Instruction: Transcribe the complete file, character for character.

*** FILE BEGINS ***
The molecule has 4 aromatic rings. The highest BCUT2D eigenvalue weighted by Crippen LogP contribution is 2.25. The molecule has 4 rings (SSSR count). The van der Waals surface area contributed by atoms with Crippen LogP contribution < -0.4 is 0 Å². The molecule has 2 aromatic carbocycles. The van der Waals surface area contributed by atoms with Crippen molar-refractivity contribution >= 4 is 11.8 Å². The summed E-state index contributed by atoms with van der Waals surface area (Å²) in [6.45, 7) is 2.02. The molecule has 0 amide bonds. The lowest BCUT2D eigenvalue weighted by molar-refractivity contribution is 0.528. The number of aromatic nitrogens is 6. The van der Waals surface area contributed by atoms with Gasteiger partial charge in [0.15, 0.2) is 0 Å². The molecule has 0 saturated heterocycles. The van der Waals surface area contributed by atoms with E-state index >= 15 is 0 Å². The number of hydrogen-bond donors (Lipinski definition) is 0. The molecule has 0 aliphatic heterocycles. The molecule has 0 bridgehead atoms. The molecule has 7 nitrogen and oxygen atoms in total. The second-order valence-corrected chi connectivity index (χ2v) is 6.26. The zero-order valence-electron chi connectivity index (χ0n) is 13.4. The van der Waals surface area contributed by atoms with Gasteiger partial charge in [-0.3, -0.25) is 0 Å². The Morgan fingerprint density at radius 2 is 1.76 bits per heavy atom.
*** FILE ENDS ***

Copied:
The molecule has 4 aromatic rings. The highest BCUT2D eigenvalue weighted by Crippen LogP contribution is 2.25. The molecule has 4 rings (SSSR count). The van der Waals surface area contributed by atoms with Crippen LogP contribution < -0.4 is 0 Å². The molecule has 2 aromatic carbocycles. The van der Waals surface area contributed by atoms with Crippen molar-refractivity contribution >= 4 is 11.8 Å². The summed E-state index contributed by atoms with van der Waals surface area (Å²) in [6.45, 7) is 2.02. The molecule has 0 amide bonds. The lowest BCUT2D eigenvalue weighted by molar-refractivity contribution is 0.528. The number of aromatic nitrogens is 6. The van der Waals surface area contributed by atoms with Gasteiger partial charge in [0.15, 0.2) is 0 Å². The molecule has 0 saturated heterocycles. The van der Waals surface area contributed by atoms with E-state index >= 15 is 0 Å². The number of hydrogen-bond donors (Lipinski definition) is 0. The molecule has 0 aliphatic heterocycles. The molecule has 0 bridgehead atoms. The molecule has 7 nitrogen and oxygen atoms in total. The second-order valence-corrected chi connectivity index (χ2v) is 6.26. The zero-order valence-electron chi connectivity index (χ0n) is 13.4. The van der Waals surface area contributed by atoms with Gasteiger partial charge in [-0.3, -0.25) is 0 Å². The Morgan fingerprint density at radius 2 is 1.76 bits per heavy atom.